There are two main philosophies regarding crime and corrections: rehabilitation (trying to help reform prisoners so they don’t reoffend) and punishment (giving consequences to those who offend as punishment and also a deterrent against future criminals). Based on what the book says, would you say the US has historically had a rehabilitative or punitive approach to crime? Do you see this continuing or changing, based on current issues and trends? Defend your position with at least 3 historical policies and one current trend.
It’s Monday again!! Class, today we’re talking about how the United States has a long history of mistreating people in the prison system. Historically, we’ve enjoyed torturing and sterilizing criminals, treating them as inferiors, and disregarding those who suffer from mental illness. We do love our punitive approach to crime. Unfortunately this seems to be continuing, and I’ll bring that up once I list the historical and current policies.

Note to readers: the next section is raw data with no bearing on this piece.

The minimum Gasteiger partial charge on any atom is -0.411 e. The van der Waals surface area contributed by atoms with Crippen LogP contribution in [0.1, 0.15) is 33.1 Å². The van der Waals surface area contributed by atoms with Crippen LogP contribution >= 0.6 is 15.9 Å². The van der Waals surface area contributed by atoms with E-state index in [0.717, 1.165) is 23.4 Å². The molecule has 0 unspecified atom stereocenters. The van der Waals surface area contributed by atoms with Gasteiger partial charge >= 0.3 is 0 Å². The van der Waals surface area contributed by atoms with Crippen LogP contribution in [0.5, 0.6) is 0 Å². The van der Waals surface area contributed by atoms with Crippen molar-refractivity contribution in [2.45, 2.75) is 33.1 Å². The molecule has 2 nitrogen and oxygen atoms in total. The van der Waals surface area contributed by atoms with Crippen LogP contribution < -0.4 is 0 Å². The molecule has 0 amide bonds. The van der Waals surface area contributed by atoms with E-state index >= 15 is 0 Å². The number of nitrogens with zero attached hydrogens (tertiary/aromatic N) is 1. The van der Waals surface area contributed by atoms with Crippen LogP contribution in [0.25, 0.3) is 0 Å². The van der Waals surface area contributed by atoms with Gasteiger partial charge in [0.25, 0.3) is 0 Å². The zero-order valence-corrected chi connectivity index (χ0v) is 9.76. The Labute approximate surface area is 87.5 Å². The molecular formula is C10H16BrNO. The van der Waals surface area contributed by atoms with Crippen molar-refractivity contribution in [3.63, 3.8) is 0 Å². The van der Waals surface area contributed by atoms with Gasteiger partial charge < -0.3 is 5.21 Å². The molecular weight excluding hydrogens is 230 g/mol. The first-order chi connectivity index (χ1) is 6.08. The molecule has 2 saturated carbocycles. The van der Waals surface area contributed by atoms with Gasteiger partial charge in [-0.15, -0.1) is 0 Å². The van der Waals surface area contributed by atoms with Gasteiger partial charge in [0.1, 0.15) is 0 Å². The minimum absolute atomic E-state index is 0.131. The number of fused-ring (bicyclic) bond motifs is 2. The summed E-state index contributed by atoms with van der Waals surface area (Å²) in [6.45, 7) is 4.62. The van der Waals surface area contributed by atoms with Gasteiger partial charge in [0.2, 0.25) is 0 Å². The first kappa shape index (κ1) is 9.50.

1983 Comprehensive Crime Control Act-redid the federal sentencing system and revised bail.
1994 Violent Crime Control and Law Enforcement Act-this law increased the number of crimes that are punishable by death and established a three-strikes law. This also mandated registration for sex offenders.
1999 Three Strikes Law-Increase prison sentences for those previously convicted of crimes that are violent and limits punishment to nothing but a prison sentence.
NOTE: I remember being so stoked when this law passed. Now I just see my tax dollars going bye-bye because adult responsibilities.
A current trend further into punitive punishment is directly reflected in the recall of the Oklahoma state bills 780 and 781 that would reduce sentencing for non-violent drug offenders and offer rehabilitation. The people of Oklahoma passed that bill, but it was recalled by the House and Senate. Hmm?? Don’t get it. Why does the state government not trust that the people of this state know what we want? And now there is no money for reform because of the spending freeze. Awesome.